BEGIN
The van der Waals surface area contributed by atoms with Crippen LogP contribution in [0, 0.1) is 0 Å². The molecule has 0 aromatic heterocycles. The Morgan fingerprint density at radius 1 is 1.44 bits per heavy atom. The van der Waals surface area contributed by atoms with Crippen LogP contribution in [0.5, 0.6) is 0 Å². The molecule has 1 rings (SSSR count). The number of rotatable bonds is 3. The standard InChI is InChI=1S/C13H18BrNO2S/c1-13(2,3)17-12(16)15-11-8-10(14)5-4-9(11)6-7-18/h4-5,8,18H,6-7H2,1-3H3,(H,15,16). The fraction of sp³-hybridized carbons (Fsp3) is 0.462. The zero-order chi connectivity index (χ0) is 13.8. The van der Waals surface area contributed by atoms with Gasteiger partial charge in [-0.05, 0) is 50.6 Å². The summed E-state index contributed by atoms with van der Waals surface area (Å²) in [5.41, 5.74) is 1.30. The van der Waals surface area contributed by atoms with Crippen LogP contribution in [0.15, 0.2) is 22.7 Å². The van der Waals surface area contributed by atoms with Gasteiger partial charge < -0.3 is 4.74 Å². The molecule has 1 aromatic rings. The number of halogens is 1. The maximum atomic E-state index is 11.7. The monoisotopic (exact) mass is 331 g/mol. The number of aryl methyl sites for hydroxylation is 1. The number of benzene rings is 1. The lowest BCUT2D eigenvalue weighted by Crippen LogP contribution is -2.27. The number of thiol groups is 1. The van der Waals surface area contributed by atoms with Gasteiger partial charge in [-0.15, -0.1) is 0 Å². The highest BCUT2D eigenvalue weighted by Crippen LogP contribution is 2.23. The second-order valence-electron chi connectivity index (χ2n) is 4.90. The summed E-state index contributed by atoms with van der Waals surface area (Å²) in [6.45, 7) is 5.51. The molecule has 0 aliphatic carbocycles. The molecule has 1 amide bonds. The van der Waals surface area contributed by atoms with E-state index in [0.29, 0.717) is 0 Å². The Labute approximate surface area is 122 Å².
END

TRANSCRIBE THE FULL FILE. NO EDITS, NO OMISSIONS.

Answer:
The van der Waals surface area contributed by atoms with Crippen LogP contribution in [0, 0.1) is 0 Å². The molecule has 0 aromatic heterocycles. The Morgan fingerprint density at radius 1 is 1.44 bits per heavy atom. The van der Waals surface area contributed by atoms with Crippen LogP contribution in [0.5, 0.6) is 0 Å². The molecule has 1 rings (SSSR count). The number of rotatable bonds is 3. The standard InChI is InChI=1S/C13H18BrNO2S/c1-13(2,3)17-12(16)15-11-8-10(14)5-4-9(11)6-7-18/h4-5,8,18H,6-7H2,1-3H3,(H,15,16). The fraction of sp³-hybridized carbons (Fsp3) is 0.462. The zero-order chi connectivity index (χ0) is 13.8. The van der Waals surface area contributed by atoms with Gasteiger partial charge in [-0.05, 0) is 50.6 Å². The summed E-state index contributed by atoms with van der Waals surface area (Å²) in [5.41, 5.74) is 1.30. The van der Waals surface area contributed by atoms with Crippen LogP contribution in [0.15, 0.2) is 22.7 Å². The van der Waals surface area contributed by atoms with Gasteiger partial charge < -0.3 is 4.74 Å². The molecule has 1 aromatic rings. The number of halogens is 1. The maximum atomic E-state index is 11.7. The monoisotopic (exact) mass is 331 g/mol. The number of aryl methyl sites for hydroxylation is 1. The number of benzene rings is 1. The lowest BCUT2D eigenvalue weighted by Crippen LogP contribution is -2.27. The number of thiol groups is 1. The van der Waals surface area contributed by atoms with Gasteiger partial charge in [-0.15, -0.1) is 0 Å². The highest BCUT2D eigenvalue weighted by Crippen LogP contribution is 2.23. The second-order valence-electron chi connectivity index (χ2n) is 4.90. The summed E-state index contributed by atoms with van der Waals surface area (Å²) in [6.45, 7) is 5.51. The molecule has 0 aliphatic carbocycles. The molecule has 1 amide bonds. The van der Waals surface area contributed by atoms with E-state index in [0.29, 0.717) is 0 Å². The Labute approximate surface area is 122 Å².